Aroma is a big part of taste, and hundreds upon hundreds of aromas have been identified in coffee.

Nut aromas are among the most common – specifically almonds, peanuts, hazelnuts and walnuts.

“It’s more noticeable in the brew than in the grounds,” says Hannah. “And more noticeable in Arabica than Robusta.”

(Arabica and Robusta are two different species of coffee plant. Arabica is generally considered to produce better-tasting coffee, and it’s what we use in all our blends. Robusta is usually stronger and more earthy – we add a bit to our Hot Lava Java for an extra caffeine kick).

The fact that coffee so often exhibits walnut aromas means the pair make a harmonious match in cooking.

You don’t have to go far to find recipes making the most of the combination: there’s this coffee and walnut cake, a coffee walnut ice cream or these coffee and walnut cookies.

And if you’d like to try a coffee with a nutty character, Hannah can recommend one from our range.

“Coffee often has a nutty character – particularly coffees from Brazil,” she says. “And I’d talk about our Brazil Rio Valleys as being nutty.”

For more on pairing flavours with coffee, you can take a look at our previous blogs on orange, blackcurrant, chocolate and beef.

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Coffee and chocolate

There are some surprising flavours in coffee. Aromas like blackcurrant and cooked beef are among the hundreds which can be found in this complex beverage, and it creates a wealth of possibilities for cooks.

You can read a bit about their culinary affinity here: coffee and blackcurrant / coffee and beef.

But if those combinations sound a bit leftfield, here’s one which nobody could disagree with – coffee and chocolate.

“Coffee and cocoa beans are very similar,” says Hannah Eatough, one of our coffee buyers. “They are both the seed of a fruit, they’re often grown in the shade in tropical areas of the world – and then there’s the roasting process, which coaxes out the aromas.”

Cocoa has been cultivated for millennia in Mexico and Central America, where it was consumed as a bitter drink (and, some evidence suggests, fermented to make alcohol).

It was only when it was brought to Spain in the 16th century that it was combined with sugar, leading to the chocolate we know and love.

[A quick aside for chocolate lovers – our sister company Bettys makes some pretty exquisite chocolate products, which you might like to take a look at here]

One of the most familiar ways to combine it with coffee is in mocha which, at its simplest, is hot chocolate with a shot of espresso.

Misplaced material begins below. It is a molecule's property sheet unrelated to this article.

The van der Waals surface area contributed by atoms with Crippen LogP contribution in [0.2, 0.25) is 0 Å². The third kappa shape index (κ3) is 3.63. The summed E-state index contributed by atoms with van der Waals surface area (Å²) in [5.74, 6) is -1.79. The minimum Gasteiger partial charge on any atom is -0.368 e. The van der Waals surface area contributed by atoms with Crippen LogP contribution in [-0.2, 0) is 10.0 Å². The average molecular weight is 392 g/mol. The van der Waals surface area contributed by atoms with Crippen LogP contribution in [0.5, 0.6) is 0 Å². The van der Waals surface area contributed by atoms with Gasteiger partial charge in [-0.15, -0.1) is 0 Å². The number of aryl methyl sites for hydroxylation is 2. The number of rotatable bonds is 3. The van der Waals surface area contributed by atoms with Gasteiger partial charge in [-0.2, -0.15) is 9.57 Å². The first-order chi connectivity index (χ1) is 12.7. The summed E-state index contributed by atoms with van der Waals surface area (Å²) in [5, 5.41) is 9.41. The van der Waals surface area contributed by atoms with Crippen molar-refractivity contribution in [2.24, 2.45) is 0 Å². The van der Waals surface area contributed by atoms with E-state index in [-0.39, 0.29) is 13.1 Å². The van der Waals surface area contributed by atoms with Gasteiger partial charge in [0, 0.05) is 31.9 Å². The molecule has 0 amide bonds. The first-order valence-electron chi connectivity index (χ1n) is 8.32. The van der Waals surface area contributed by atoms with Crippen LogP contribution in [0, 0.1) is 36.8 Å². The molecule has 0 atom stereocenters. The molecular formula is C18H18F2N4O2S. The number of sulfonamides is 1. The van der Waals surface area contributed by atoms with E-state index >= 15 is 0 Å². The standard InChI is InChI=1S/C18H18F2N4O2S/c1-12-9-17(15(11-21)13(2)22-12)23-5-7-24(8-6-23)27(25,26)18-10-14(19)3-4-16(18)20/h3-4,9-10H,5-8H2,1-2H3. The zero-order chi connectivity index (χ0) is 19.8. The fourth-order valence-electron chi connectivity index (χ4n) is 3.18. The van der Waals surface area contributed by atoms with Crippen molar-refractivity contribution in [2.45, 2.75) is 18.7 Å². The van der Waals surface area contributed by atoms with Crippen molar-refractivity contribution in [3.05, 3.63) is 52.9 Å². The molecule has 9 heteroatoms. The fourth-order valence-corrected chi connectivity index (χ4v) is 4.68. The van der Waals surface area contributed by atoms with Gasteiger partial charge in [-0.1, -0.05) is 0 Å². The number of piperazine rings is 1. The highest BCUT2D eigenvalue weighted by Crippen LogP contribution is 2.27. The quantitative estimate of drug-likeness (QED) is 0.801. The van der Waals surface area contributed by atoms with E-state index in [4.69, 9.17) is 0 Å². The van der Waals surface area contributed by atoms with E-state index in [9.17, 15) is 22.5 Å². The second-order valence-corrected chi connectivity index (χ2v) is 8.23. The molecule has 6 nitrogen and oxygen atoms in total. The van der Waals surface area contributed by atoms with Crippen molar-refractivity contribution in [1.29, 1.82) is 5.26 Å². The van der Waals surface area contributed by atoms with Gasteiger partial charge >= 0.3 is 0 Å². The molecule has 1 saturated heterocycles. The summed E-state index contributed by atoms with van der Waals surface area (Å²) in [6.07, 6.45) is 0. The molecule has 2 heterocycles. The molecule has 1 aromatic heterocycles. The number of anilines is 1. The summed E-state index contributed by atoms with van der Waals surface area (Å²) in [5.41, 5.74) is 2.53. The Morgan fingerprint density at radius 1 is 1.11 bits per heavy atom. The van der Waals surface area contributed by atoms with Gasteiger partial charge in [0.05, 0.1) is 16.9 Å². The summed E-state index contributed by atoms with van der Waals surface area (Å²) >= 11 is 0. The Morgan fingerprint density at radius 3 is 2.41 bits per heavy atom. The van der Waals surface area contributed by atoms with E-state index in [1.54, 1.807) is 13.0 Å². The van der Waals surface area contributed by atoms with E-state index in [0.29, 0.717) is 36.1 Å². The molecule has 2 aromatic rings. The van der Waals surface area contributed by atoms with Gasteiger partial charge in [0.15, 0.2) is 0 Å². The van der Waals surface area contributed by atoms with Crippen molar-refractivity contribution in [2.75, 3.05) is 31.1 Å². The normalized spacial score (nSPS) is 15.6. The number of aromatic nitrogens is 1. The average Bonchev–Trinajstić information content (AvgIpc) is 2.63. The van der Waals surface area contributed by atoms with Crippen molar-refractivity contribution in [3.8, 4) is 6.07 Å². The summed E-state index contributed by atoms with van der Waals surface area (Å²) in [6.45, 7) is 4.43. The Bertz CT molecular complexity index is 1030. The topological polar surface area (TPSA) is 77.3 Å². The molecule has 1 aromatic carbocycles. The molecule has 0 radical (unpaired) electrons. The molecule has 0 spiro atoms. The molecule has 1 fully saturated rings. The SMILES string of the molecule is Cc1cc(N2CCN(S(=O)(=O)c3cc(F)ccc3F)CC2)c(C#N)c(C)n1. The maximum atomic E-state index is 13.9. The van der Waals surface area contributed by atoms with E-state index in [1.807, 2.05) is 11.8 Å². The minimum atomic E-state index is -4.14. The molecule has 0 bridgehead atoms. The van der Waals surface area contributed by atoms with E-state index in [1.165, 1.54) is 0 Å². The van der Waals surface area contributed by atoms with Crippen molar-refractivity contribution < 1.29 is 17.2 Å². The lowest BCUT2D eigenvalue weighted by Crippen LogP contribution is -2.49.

But there are a wealth of uses in cooking, like chocolate and coffee fondants, Heston Blumenthal’s coffee and chocolate sauce, chocolate cake bolstered by a spot of coffee and this coffee, chocolate and chestnut meringue cake.

It helps that chocolate is one of the key aromas found in coffee.

“It’s one of coffee’s main features,” says Hannah.

“When we are talking about Indonesian coffees, we describe them as having an aroma and taste that’s reminiscent of dark chocolate.

“And we’d describe Central American coffee more in terms of milk chocolate.”

If you’d like to try a coffee with some of these flavours, Hannah suggests After Dark.

“For me this is the chocolatiest coffee we do,” she says. “We use Brazilian and Indonesian coffees in this blend, and they are both chocolaty.”

You can read more about the complex flavours and aromas of coffee here – and pop back soon for a look at another classic combination: coffee and walnuts.

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Coffee and orange

Some ingredients just work together beautifully.

Blend chocolate and hazelnut, cook tomato and basil or squeeze lime over pineapple, and you’ll see what we mean.

Coffee has some natural bedfellows too. We’ve already looked at the way it partners with blackcurrant and with beef, thanks partly to the fact that both are named among the 36 key aromas found in coffee.

Orange isn’t in that list. But think back to a breakfast in which coffee and orange juice co-habited on the same table. You sip one, then the other, with no sign of a clash. You might even notice a little bit of harmony.

Niki Segnit does. Her book, The Flavour Thesaurus, lists combinations of ingredients which work well together, and has this to say on the topic of coffee and orange:

“San Matteo of Sicily makes a heavenly orange and coffee marmalade. I once had burnt orange and coffee ice-cream, bitter as a custody battle, but resolved by the sweetness of the cream. Orange and coffee tiramisu is nicer than it sounds.”

She also names a coffee and orange liqueur made by studding an orange with 44 coffee beans and steeping it rum, vodka or brandy for 44 days, alongside 44 teaspoons of sugar. You can see a version of that here.

For our head coffee buyer, Rick Tingley, coffee’s happiest orange moments occur when it meets marmalade.

“If I was having marmalade on a croissant, I would want coffee that would be able to stand up to that intense bitterness,” he says.

“I would like dark chocolate with orange – nothing wishy washy. So you’d pick a coffee with those chocolate flavour notes, a nice, dark roast like Espresso, After Dark or Rich Italian.”

There are plenty of other ideas, too. Chicken soaked in coffee, orange and spices before cooking; beef braised with coffee, orange and cinammon; or drinks like coffee and orange martini.

If you’re still not sold, pop back in a couple of weeks, when we’ll be looking at a show stopping combination – coffee and chocolate.

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Coffee and… beef?